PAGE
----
[0031] The image augmentation module 330 generates augmented images by applying an image manipulation function to the labeled training image 400. The image manipulation function generates a modified version of the labeled training image 400 to vary the characteristics of the image for training the model. The image manipulation function used to generate the training images maintains the camera properties of the labeled training image 400. Thus, the manipulation function may maintain the scale, perspective, orientation, and other characteristics of the view of the environment that may be affected by the physical capture characteristics of the camera or the position of the camera when capturing the environment that may be consistent across various devices. Accordingly, the image manipulation functions may affect how viewable objects or other features of the environment are or how clearly these are seen in a scene, but may not affect the location or size of objects in the image. Example image manipulation functions that may be applied, which maintain camera characteristics, include cutout, jitter (e.g., for hue, saturation, or color value), salt and pepper (introducing black and white dots), blur, and domain transfer. More than one of these image manipulation functions may be applied in combination to generate an augmented image. Cutout refers to an image manipulation function that removes a portion of the image and replaces the removed portion with other image content. Domain transfer refers to an image manipulation function that modifies the image to correspond to another environmental condition in the image. For example, images during the day may be modified to approximate how the image may be seen at night, or an image taken in the sun may be modified to add rain or snow effects.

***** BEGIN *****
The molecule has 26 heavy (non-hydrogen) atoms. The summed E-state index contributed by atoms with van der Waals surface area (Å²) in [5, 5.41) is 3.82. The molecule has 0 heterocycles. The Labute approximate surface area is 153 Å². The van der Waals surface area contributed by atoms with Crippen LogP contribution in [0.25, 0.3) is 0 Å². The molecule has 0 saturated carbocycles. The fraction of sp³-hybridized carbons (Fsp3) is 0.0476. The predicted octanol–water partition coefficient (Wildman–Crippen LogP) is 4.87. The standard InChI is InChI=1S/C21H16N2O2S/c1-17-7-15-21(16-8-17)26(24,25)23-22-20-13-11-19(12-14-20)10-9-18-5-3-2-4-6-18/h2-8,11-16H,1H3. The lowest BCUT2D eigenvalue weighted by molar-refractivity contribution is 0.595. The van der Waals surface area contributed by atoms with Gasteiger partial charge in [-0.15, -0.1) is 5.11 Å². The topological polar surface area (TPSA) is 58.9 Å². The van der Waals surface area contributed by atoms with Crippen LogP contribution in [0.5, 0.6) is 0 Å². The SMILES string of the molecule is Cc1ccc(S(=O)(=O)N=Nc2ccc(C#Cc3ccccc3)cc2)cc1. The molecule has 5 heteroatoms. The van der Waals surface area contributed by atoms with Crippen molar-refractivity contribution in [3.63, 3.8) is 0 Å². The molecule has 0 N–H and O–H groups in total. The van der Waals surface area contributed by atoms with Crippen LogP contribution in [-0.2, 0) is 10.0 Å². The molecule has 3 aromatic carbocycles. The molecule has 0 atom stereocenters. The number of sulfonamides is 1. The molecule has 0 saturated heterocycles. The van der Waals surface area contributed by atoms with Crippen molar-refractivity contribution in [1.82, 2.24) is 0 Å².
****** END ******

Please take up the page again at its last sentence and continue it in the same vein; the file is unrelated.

[0032] These augmented images may be associated with the same training output as the labeled training image 400. In the example shown in Fig. 4, the augmented image 410B is generated by applying a cutout to the labeled training image 400, and the augmented image 410B may be associated with training output 420B. Likewise to generate training image 410C, multiple cutouts are applied to modify portions of the image. In this example, the cutouts applied to generate training image 410C fill the cutout region of the image with different patterns.